Behind The Scenes Of Echo, Marvel’s R-rated Hawkeye Spin-Off

It’s make-or-break time for the Marvel Cinematic Universe.

After a disappointing 2023, the superhero studio has shifted all but one of its planned 2024 releases to next year in a bid to recapture the spark that made the franchise a phenomenon in the first place. But before then, the MCU is going back to “street level” with new series Echo, a deliberately smaller-scale adventure centred on the deaf assassin Maya Lopez, first introduced as the head of Wilson Fisk’s Tracksuit Mafia in Hawkeye.

Released as the first instalment under the Marvel Spotlight label, the new studio-within-a-studio dedicated to making more challenging MCU fare, Echo is instantly striking due to how it returns to the violent, R-rated territory of earlier Netflix series like Daredevil, with which it overlaps. Director Sydney Freeland, who helmed the first two episodes, told Zavvi that she was given “a lot of freedom” to push the story in a grittier direction.

“It all boils down to what the story needs; this is a more intimate story about Maya Lopez, and in Hawkeye, she was introduced as a villain. As we were talking with Marvel, it became clear that the best way to do right by this character was to really lean into that, and see how far we go down that rabbit hole.”

In previous interviews, Freeland has spoken openly about not being the biggest fan of the comic book character’s powers, going as far as to describe her ability to copy anybody’s movements as “lame”. Reconfiguring this was also crucial to the character’s MCU renovation.

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“We’re introduced to her in full-blown villain mode, and how she became that way. Watching her in Hawkeye, I found myself asking the question of how a deaf, indigenous girl came to lead this underground army, and exploring that presented a lot of possibilities for how we can improve on the character’s history from the comic books and reinvent her for the screen.”

Her (re-)introduction is deliberately devoid of superpowers, focusing more on Maya’s hand-to-hand combat abilities, with the first episode functioning largely as an extended prologue; how she fell into the grip of Wilson Fisk, and how she escaped from there. This is conveyed largely through action sequences, with a stand-out one-take set piece in the first episode effectively outlining how she broke bad.

“We’re incredibly excited for people to see that scene”, Freeland continued, “but what makes that scene work was already there on the page. In real time, you see her enter as an impressionable teenage girl, and leave as a cold-blooded killer.

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“That was the spark, as we knew it’d be cool to do this as a oner, and we started looking at films like Atomic Blonde and Mad Max Fury Road, and how they feature these elaborate fight sequences staged in single takes, capturing most of their action in camera.

“Of course, the Netflix series were big influences stylistically too, as they also have these fantastic oners. It’s really ambitious to try and pull one off right out of the gate, but we wanted to take a big swing and go for it – what’s the point otherwise?”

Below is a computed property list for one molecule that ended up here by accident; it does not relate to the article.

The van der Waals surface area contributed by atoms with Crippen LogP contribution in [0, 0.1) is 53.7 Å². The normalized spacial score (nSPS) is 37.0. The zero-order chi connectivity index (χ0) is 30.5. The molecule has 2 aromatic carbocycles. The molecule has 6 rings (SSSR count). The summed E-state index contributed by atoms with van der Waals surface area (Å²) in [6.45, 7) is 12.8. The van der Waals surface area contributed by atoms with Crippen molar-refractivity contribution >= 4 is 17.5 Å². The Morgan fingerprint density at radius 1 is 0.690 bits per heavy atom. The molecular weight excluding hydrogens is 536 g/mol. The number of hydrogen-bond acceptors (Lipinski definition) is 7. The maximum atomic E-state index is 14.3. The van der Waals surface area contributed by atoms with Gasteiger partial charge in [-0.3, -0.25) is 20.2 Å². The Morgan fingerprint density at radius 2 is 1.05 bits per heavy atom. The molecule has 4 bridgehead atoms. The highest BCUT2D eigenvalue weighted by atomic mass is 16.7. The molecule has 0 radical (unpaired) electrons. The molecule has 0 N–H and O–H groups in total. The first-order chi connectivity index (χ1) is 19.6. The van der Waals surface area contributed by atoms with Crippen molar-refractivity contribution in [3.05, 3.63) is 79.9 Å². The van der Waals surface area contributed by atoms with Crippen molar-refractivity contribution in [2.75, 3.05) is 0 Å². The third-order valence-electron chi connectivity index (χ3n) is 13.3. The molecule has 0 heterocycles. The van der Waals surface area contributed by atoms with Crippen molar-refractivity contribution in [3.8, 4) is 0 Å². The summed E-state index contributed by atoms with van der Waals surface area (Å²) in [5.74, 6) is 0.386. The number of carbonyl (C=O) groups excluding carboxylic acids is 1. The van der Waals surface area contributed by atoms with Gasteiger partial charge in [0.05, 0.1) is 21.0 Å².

The other challenge was making sure that the show did a good job of portraying American Sign Language (ASL), with every sequence featuring Alaqua Cox’s hero featuring extended signed dialogue. In some scenes, words aren’t spoken for minutes at a time.

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Freeland, alongside the vast majority of the cast and crew members, learnt ASL ahead of production, to get to grips with the language and the ways in which it could be utilized onscreen.

“I definitely had questions about how to make it work within an action-driven series going in”, the director continued. “How can you have scenes that last up to six minutes, with multiple characters, where all the dialogue is signed, but that doesn’t in any way impede the way they progress and evolve with the story?

“I don’t know why I ever questioned this, because it’s obvious that you can. My favourite scene in the entire series consists entirely of two actors signing, and it brings me to tears every time I see it – in a way, seeing that represented onscreen like this is emotional and in and of itself.”

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The “Marvel Spotlight” banner is dedicated to series that exist outside of the wider MCU continuity, as a way to draw in viewers who haven’t kept up with each new instalment. But with this series tying in with both Daredevil and Hawkeye, can it really function that way?

“I hope so”, Freeland concluded, before immediately following up with the most political answer she could possibly give: “but we won’t know until it premieres.”

Whilst Echo is the kind of origin story you’d expect from the Marvel, albeit with more of the grit of the Netflix series, its release is still a bold gamble for the studio. If it pays off, expect more intimate, character-driven superhero stories in the future, and a new MCU phase unlike any we’ve seen before…

All episodes of Echo will be released on Wednesday, 10th January, on Disney+.

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Alistair Ryder

Alistair Ryder


Alistair is a culture journalist and lover of bad puns from Leeds. Subject yourself to his bad tweets by following him on Twitter @YesItsAlistair.